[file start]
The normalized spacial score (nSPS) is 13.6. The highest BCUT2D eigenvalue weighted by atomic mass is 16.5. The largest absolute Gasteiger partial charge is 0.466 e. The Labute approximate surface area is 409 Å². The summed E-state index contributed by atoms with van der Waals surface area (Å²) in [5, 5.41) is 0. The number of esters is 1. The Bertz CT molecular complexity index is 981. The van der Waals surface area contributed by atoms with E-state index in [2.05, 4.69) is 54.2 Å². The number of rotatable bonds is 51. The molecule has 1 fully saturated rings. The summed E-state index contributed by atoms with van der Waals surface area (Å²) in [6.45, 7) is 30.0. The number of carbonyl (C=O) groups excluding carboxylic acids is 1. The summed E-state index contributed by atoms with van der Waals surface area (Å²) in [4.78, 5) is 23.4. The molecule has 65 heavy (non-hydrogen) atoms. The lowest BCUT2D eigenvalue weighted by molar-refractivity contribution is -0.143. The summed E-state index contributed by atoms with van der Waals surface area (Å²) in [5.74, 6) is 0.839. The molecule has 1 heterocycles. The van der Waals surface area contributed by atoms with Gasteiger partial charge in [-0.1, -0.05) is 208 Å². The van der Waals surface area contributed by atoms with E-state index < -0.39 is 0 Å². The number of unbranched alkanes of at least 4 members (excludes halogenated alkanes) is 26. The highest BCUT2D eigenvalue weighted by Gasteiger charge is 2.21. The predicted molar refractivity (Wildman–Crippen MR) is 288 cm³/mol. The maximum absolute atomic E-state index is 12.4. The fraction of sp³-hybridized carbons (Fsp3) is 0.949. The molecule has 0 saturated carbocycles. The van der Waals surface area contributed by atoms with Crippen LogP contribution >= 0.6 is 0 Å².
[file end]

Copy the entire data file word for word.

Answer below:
The normalized spacial score (nSPS) is 13.6. The highest BCUT2D eigenvalue weighted by atomic mass is 16.5. The largest absolute Gasteiger partial charge is 0.466 e. The Labute approximate surface area is 409 Å². The summed E-state index contributed by atoms with van der Waals surface area (Å²) in [5, 5.41) is 0. The number of esters is 1. The Bertz CT molecular complexity index is 981. The van der Waals surface area contributed by atoms with E-state index in [2.05, 4.69) is 54.2 Å². The number of rotatable bonds is 51. The molecule has 1 fully saturated rings. The summed E-state index contributed by atoms with van der Waals surface area (Å²) in [6.45, 7) is 30.0. The number of carbonyl (C=O) groups excluding carboxylic acids is 1. The summed E-state index contributed by atoms with van der Waals surface area (Å²) in [4.78, 5) is 23.4. The molecule has 65 heavy (non-hydrogen) atoms. The lowest BCUT2D eigenvalue weighted by molar-refractivity contribution is -0.143. The summed E-state index contributed by atoms with van der Waals surface area (Å²) in [5.74, 6) is 0.839. The molecule has 1 heterocycles. The van der Waals surface area contributed by atoms with Gasteiger partial charge in [-0.1, -0.05) is 208 Å². The van der Waals surface area contributed by atoms with E-state index < -0.39 is 0 Å². The number of unbranched alkanes of at least 4 members (excludes halogenated alkanes) is 26. The highest BCUT2D eigenvalue weighted by Gasteiger charge is 2.21. The predicted molar refractivity (Wildman–Crippen MR) is 288 cm³/mol. The maximum absolute atomic E-state index is 12.4. The fraction of sp³-hybridized carbons (Fsp3) is 0.949. The molecule has 0 saturated carbocycles. The van der Waals surface area contributed by atoms with Crippen LogP contribution >= 0.6 is 0 Å².